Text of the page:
By any yardstick, the leak of the detailed plans for the stealth submarines of the Indian Navy, built by the French military manufacturer DCNS (in which the French government has majority stakes), is a matter of serious concern. Submarines constitute one of the most important assets in a country’s arsenal because of their ability to control the underwater battle-space, affect maritime manoeuvre and deliver kinetic effect in support of land and maritime operations besides their core attributes of stealth, concealment and surprise. But then, a submarine is effective as long as it is secretive. If an enemy knows its secrets, then it becomes good for nothing. That is why the maxim goes, “loose lips sink ships.”
The stunning leak, which runs to 22,400 pages, has been “seen” by the newspaper The Australian. And these pages cover the entire secret combat capability of the six Scorpene-class submarines that DCNS has designed for the Indian Navy at an estimated cost of Rs 50,000 crore (the original cost was Rs 18,000 crore when the deal was signed in 2005). Incidentally, the first Scorpene (rechristened as Kalvari) of the much-delayed project (undertaken at MDL, Mumbai), is scheduled to be commissioned next month.
Four important questions arise out of this sordid episode: Who leaked the information? Who is benefiting from the leakage? How much has been leaked? And, how does it affect the Indian Navy’s overall capability?
It may be noted that given its enormity, the Scorpene-leakage is as much a big news as the leaks of the secret nuclear weapon design of Russia in 2015 and the theft of the military designs of more than two dozen advanced weapon systems of the United States in 2014, which the Chinese allegedly hacked to potentially weaken the US military advantage over China. In the case of Russia, the leakage was self-made and “accidental”. Apparently, a Russian television had revealed the design of a secret nuclear weapon delivery system: a drone submarine that could attack coastlines. Of course, the Russian explanation was not that convincing. How did a journalist gain access to such a secret weapons system? Military analysts therefore say that the leakage was intentional; the Kremlin wanted the West to know of the depth of its military might.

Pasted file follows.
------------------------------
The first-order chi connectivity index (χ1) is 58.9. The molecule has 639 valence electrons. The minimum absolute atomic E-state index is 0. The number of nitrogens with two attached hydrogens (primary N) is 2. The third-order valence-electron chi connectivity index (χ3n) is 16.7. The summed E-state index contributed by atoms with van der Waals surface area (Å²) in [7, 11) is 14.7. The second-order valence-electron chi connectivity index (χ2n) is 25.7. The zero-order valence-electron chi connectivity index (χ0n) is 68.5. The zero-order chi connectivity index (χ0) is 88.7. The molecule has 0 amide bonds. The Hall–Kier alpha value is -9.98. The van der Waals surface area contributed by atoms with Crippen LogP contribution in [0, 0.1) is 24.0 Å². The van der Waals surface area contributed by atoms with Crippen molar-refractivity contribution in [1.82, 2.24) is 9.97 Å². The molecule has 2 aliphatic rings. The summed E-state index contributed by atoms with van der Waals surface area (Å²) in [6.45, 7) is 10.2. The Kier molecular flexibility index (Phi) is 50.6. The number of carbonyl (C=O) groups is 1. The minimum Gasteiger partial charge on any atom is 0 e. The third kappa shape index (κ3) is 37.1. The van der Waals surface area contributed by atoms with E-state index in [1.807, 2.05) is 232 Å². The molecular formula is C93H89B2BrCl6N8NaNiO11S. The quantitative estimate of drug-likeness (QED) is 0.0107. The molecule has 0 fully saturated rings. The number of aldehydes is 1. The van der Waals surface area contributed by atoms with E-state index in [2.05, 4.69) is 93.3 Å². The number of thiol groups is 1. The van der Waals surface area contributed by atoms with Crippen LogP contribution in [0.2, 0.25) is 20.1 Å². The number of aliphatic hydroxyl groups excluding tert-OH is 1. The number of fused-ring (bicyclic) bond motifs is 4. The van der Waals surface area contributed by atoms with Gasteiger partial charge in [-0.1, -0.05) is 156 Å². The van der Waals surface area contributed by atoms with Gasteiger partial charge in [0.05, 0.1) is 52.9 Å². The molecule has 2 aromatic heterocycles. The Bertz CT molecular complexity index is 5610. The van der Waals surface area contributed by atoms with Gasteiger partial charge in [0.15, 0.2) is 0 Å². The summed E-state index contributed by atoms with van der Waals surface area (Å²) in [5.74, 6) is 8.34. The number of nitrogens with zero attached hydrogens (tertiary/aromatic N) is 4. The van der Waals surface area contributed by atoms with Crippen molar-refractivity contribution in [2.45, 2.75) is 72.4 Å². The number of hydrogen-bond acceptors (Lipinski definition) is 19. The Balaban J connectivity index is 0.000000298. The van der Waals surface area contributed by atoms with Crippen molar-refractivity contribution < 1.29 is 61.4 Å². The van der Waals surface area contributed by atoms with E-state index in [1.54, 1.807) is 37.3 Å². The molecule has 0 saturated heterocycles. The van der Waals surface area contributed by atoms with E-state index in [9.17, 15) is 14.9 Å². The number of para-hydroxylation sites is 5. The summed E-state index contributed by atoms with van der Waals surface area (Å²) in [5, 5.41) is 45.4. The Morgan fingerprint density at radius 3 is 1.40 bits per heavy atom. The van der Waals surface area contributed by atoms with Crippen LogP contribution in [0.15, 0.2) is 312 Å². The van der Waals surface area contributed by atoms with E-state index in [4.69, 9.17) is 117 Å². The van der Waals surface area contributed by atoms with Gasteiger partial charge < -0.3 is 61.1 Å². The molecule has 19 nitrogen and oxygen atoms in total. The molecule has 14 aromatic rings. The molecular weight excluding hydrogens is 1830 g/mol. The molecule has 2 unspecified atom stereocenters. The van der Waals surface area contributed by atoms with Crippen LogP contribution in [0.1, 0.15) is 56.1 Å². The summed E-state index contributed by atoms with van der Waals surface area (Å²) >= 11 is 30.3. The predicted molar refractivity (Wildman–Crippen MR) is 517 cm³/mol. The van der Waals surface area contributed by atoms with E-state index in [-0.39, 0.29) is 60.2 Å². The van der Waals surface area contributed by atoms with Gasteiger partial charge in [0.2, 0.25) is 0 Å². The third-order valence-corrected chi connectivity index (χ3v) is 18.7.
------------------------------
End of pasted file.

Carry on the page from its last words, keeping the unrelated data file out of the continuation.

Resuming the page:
In the case of the Scorpene, one is not exactly certain from where did the leak originate. Although according to The Australian, the data was reportedly taken from France in 2011 by a former French Navy officer, and it then made its way to a company in Southeast Asia; but it was unclear how widely the leaked data had been shared. Sources in the Indian Ministry of Defence (MoD) are certain that the place of origin of the leakage was not India. But the DCNS in Paris suggests otherwise when it assures the Australian authorities (it has recently signed a deal worth of 50 billion dollars with Australia) that this sort of leak could not happen on the Australian submarine project because there are tighter controls on it as compared to that in the Indian project. According to the DCNS, as far as the Australian project is concerned, the company is responsible for safeguarding sensitive information both in France and in Australia, whereas in India it was merely “the provider and not the controller of technical data”.
In other words, DCNS thinks that the leak originated from India rather than France. But, both, the newspaper The Australian and the Australian authorities are reluctant to buy the DCNS version; they think that the leak originated from France in 2011, as the leaked data also contained details of DCNS projects unrelated to India. Besides, there is a general feeling in the West, particularly in the United States, that France has a reputation of being little careless with its military secrets.
In fact, this suspicion about the French capacity to keep secrets makes it little difficult to answer the second question - Who is benefiting from the leakage? Given the unpalatable truth that both Pakistan and China will remain India’s adversaries for a long time to come, it is natural to have the needle of suspicion point at these two countries. But this would be too simplistic. All said and done, there has always been a bitter rivalry among the Western countries and their military industrial complexes in developing new systems and finding markets for them.